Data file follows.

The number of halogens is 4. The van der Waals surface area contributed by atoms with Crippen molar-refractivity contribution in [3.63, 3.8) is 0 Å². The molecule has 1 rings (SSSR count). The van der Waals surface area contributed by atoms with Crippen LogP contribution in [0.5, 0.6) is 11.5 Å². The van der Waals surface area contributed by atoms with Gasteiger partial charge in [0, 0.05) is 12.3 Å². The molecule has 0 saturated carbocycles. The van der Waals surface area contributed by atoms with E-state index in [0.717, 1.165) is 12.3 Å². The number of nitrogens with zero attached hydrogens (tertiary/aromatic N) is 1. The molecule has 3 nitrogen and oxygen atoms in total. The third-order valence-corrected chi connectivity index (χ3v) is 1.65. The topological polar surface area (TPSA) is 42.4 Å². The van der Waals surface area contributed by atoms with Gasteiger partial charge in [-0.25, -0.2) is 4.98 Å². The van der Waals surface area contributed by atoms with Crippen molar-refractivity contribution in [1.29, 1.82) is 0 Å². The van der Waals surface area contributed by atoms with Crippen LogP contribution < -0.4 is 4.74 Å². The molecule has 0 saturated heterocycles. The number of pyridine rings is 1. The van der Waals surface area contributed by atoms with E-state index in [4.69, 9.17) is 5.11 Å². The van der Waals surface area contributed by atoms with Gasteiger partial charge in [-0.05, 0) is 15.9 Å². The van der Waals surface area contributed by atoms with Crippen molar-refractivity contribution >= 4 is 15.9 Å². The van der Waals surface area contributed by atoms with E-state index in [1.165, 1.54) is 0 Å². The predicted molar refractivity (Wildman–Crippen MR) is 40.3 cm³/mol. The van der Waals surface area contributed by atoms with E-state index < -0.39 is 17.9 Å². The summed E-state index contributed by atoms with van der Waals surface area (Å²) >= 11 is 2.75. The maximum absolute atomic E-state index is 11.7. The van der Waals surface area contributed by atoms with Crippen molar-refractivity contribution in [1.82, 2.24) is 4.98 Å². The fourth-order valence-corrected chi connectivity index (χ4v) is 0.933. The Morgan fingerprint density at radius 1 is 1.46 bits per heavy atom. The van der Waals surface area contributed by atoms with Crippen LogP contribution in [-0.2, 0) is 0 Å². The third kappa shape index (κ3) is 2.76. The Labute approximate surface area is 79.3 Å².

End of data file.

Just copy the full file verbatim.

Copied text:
The number of halogens is 4. The van der Waals surface area contributed by atoms with Crippen molar-refractivity contribution in [3.63, 3.8) is 0 Å². The molecule has 1 rings (SSSR count). The van der Waals surface area contributed by atoms with Crippen LogP contribution in [0.5, 0.6) is 11.5 Å². The van der Waals surface area contributed by atoms with Gasteiger partial charge in [0, 0.05) is 12.3 Å². The molecule has 0 saturated carbocycles. The van der Waals surface area contributed by atoms with E-state index in [0.717, 1.165) is 12.3 Å². The number of nitrogens with zero attached hydrogens (tertiary/aromatic N) is 1. The molecule has 3 nitrogen and oxygen atoms in total. The third-order valence-corrected chi connectivity index (χ3v) is 1.65. The topological polar surface area (TPSA) is 42.4 Å². The van der Waals surface area contributed by atoms with Gasteiger partial charge in [-0.25, -0.2) is 4.98 Å². The van der Waals surface area contributed by atoms with Crippen molar-refractivity contribution in [1.29, 1.82) is 0 Å². The van der Waals surface area contributed by atoms with Crippen LogP contribution < -0.4 is 4.74 Å². The molecule has 0 saturated heterocycles. The number of pyridine rings is 1. The van der Waals surface area contributed by atoms with E-state index in [4.69, 9.17) is 5.11 Å². The van der Waals surface area contributed by atoms with Gasteiger partial charge in [-0.05, 0) is 15.9 Å². The van der Waals surface area contributed by atoms with Crippen molar-refractivity contribution >= 4 is 15.9 Å². The van der Waals surface area contributed by atoms with E-state index in [1.165, 1.54) is 0 Å². The predicted molar refractivity (Wildman–Crippen MR) is 40.3 cm³/mol. The van der Waals surface area contributed by atoms with E-state index < -0.39 is 17.9 Å². The summed E-state index contributed by atoms with van der Waals surface area (Å²) >= 11 is 2.75. The maximum absolute atomic E-state index is 11.7. The van der Waals surface area contributed by atoms with Crippen molar-refractivity contribution in [1.82, 2.24) is 4.98 Å². The fourth-order valence-corrected chi connectivity index (χ4v) is 0.933. The Morgan fingerprint density at radius 1 is 1.46 bits per heavy atom. The van der Waals surface area contributed by atoms with Crippen LogP contribution in [-0.2, 0) is 0 Å². The third kappa shape index (κ3) is 2.76. The Labute approximate surface area is 79.3 Å².